DssW launched an update to Power Manager today. This update improves a couple of bits and pieces, but nothing too significant has changed.
The biggest change is our dropping of Mac OS X 10.3.9 support. With the introduction of Mac OS X 10.6, the time is right. We have supported Mac OS X 10.3, aka Panther, for four years.
Panther was the first generation of Mac OS X that could support Power Manager. Earlier generations of Mac OS X did not include the underlying functionality we needed.
It feels sad to say good bye to Panther. Going forward the decision makes sense; our efforts can be better directed, and new critical path technologies are calling that Panther can not emulate.
Supporting multiple generations of Mac OS X is not always easy. Each generation of Mac OS X introduces new technologies, methodologies, and quirks that demand a deep understanding of Mac OS X’s implementation.
That effort to support multiple generations of Mac OS X with one binary often results in a much more stable product.
I was pleased to note that Snow Leopard required no specific changes to Power Manager. Instead, we used the allocated time to improve the Login Window notification mechanism and port our process management to launchd.
Earlier this year I married Megan. As part of our wedding planning we needed to find a celebrant outside of our home state. We knew the location of our wedding but finding a civil celebrant by location proved difficult.
The link above leads through to a mash-up of celebrant listings from the Australian Government’s web site and Google Maps. The data is frozen as of April 2009, but that should be recent enough to get you started.
We recently had a fun day out at the NGV International, Melbourne, visiting the “Dressed to Rule: Imperial Robes of China” exhibit. If you want to avoid the crowds at the Dali exhibition, this smaller exhibit is sure to captivate.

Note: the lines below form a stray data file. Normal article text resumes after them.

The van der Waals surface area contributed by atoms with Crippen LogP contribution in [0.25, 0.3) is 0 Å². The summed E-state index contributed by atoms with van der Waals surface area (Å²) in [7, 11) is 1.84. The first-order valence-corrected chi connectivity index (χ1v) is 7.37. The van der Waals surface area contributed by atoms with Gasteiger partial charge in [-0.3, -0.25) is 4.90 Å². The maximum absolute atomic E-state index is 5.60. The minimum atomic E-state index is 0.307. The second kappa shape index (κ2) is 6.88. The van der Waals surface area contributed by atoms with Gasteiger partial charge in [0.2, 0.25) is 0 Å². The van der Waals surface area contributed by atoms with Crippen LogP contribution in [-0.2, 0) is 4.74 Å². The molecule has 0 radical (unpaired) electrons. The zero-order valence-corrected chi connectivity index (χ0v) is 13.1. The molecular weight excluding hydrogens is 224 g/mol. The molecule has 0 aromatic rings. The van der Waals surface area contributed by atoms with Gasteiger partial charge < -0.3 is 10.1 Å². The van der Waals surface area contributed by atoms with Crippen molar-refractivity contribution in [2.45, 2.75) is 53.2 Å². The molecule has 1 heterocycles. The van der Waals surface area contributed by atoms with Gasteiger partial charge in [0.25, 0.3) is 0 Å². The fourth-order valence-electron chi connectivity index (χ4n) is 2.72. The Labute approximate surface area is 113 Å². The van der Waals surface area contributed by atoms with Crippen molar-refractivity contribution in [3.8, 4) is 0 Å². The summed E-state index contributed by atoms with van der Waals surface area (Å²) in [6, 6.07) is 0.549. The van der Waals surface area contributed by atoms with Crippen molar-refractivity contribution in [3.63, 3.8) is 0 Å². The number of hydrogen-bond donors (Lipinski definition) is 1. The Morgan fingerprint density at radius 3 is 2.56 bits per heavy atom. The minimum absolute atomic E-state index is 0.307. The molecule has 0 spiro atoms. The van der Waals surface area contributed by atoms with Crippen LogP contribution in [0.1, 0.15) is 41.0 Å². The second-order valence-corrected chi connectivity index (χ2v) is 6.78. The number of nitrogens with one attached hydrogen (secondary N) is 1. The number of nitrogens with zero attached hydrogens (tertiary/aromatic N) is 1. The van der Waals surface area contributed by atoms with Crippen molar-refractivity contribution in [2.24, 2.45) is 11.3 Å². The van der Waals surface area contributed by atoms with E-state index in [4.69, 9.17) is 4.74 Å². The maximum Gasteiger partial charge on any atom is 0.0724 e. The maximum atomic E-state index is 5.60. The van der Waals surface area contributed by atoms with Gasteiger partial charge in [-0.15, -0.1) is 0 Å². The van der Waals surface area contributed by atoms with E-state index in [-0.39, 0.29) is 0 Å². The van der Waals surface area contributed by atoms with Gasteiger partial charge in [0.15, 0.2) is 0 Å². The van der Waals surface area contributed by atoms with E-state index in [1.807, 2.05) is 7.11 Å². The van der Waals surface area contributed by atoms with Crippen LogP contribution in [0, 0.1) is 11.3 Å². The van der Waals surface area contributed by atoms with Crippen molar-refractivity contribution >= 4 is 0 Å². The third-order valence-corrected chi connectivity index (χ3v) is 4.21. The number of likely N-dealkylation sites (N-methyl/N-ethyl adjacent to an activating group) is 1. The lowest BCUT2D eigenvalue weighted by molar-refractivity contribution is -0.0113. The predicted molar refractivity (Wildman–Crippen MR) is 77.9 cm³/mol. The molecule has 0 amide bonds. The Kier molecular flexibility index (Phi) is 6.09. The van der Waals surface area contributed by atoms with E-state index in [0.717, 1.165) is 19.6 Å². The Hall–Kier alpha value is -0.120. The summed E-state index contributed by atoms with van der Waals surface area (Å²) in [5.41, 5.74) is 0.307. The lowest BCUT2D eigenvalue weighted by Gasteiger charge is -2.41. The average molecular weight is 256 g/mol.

The exhibit’s walls are painted a striking red that contrasts well with the clothing on display. The gallery’s exhibits frequently boast strongly coloured backgrounds, thanks to sponsorship from Dulux.
Megan’s book is being published by DssW; my company is handling the business side of the venture, while Megan focuses on the producing useful content for her readers.
Megan’s book was the cause of our recent Reseller upgrade at DssW. Our reseller software needed to be extended to handle the sale of digital content.
Selling digital content is new for DssW. For this post, I consider digital content to be any content that is not available until a payment has been made. That means allowing only paying customers to download or view the content.
I have extended DssW’s tried and true reseller software to handle the sale of digital content, in addition to software licences. Thankfully the improvements touched surprisingly little existing code.
When you buy your copy of the book, you receive an e-mail from DssW containing a unique download link. That link is unique to you and lets you download the book as many times as you need.
As with nearly all sales through DssW, the download e-mail is sent automatically and immediately after your payment has cleared. If you are buying with a debit or credit card, the book will be yours within minutes regardless of the time of day, or day of the year.
Today marks the beginning of a new adventure. Exciting times are ahead.
The last few days have been spent preparing the way for DssW‘s next big thing. That meant getting my hands dirty and updating our sales and reseller software: Reseller.
Reseller is written in perl using the Catalyst framework. Thankfully Reseller is not too complex, but different enough from my day-to-day UNIX development work to take me a while to orientate myself.
Catalyst has continued to improve since I last updated Reseller. In that time, Catalyst’s minor version number ticked up from 7 to 8 and with it came a handful of significant changes. Catalyst now uses Moose and has generally matured. The update meant I needed to tweak a few bits and pieces but nothing too painful.
Catalyst’s documentation continues to be outstanding; the documentation is main reason I picked the framework over Ruby-on-Rails or Java. Fad and functionality mean little without guidance. Those seeking to compete with the likes of Catalyst need to rival their clear, centralised, documentation and tutorials.
The upgraded Reseller is now live and ticking along nicely. If you notice any problems, please let email@example.com know.